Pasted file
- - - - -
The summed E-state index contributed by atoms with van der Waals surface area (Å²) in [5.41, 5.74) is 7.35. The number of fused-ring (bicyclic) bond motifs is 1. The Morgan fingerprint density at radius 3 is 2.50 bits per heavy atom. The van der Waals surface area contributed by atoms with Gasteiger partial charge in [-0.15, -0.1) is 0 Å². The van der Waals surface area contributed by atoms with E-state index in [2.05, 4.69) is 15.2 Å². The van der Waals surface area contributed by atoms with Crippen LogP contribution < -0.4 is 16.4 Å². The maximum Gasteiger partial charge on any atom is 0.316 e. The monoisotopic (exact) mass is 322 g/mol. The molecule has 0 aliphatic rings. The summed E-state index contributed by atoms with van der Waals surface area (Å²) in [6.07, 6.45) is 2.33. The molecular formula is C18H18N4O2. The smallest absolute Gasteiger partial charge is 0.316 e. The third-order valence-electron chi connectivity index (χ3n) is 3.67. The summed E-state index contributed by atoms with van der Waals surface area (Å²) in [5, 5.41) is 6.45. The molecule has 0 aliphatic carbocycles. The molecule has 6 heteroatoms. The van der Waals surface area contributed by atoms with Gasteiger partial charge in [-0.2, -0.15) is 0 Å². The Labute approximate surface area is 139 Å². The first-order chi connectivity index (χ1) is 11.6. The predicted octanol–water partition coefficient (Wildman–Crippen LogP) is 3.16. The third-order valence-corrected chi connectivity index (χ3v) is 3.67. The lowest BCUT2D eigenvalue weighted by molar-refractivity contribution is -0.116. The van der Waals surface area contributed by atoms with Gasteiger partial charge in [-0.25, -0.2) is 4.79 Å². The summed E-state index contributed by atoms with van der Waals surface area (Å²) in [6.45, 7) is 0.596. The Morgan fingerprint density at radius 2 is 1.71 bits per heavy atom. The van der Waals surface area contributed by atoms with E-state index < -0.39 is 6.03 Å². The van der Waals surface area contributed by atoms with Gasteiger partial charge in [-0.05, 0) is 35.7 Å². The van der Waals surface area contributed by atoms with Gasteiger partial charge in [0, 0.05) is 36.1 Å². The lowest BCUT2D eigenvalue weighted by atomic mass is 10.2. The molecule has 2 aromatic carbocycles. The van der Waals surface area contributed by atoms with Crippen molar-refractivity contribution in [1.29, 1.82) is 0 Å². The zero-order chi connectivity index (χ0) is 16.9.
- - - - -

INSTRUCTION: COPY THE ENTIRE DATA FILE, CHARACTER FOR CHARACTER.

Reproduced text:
The summed E-state index contributed by atoms with van der Waals surface area (Å²) in [5.41, 5.74) is 7.35. The number of fused-ring (bicyclic) bond motifs is 1. The Morgan fingerprint density at radius 3 is 2.50 bits per heavy atom. The van der Waals surface area contributed by atoms with Gasteiger partial charge in [-0.15, -0.1) is 0 Å². The van der Waals surface area contributed by atoms with E-state index in [2.05, 4.69) is 15.2 Å². The van der Waals surface area contributed by atoms with Crippen LogP contribution < -0.4 is 16.4 Å². The maximum Gasteiger partial charge on any atom is 0.316 e. The monoisotopic (exact) mass is 322 g/mol. The molecule has 0 aliphatic rings. The summed E-state index contributed by atoms with van der Waals surface area (Å²) in [6.07, 6.45) is 2.33. The molecular formula is C18H18N4O2. The smallest absolute Gasteiger partial charge is 0.316 e. The third-order valence-electron chi connectivity index (χ3n) is 3.67. The summed E-state index contributed by atoms with van der Waals surface area (Å²) in [5, 5.41) is 6.45. The molecule has 0 aliphatic carbocycles. The molecule has 6 heteroatoms. The van der Waals surface area contributed by atoms with Gasteiger partial charge in [-0.2, -0.15) is 0 Å². The Labute approximate surface area is 139 Å². The first-order chi connectivity index (χ1) is 11.6. The predicted octanol–water partition coefficient (Wildman–Crippen LogP) is 3.16. The third-order valence-corrected chi connectivity index (χ3v) is 3.67. The lowest BCUT2D eigenvalue weighted by molar-refractivity contribution is -0.116. The van der Waals surface area contributed by atoms with Gasteiger partial charge in [-0.25, -0.2) is 4.79 Å². The summed E-state index contributed by atoms with van der Waals surface area (Å²) in [6.45, 7) is 0.596. The Morgan fingerprint density at radius 2 is 1.71 bits per heavy atom. The van der Waals surface area contributed by atoms with E-state index < -0.39 is 6.03 Å². The van der Waals surface area contributed by atoms with Gasteiger partial charge in [-0.05, 0) is 35.7 Å². The van der Waals surface area contributed by atoms with Gasteiger partial charge in [0, 0.05) is 36.1 Å². The lowest BCUT2D eigenvalue weighted by atomic mass is 10.2. The molecule has 2 aromatic carbocycles. The van der Waals surface area contributed by atoms with Crippen molar-refractivity contribution in [1.29, 1.82) is 0 Å². The zero-order chi connectivity index (χ0) is 16.9.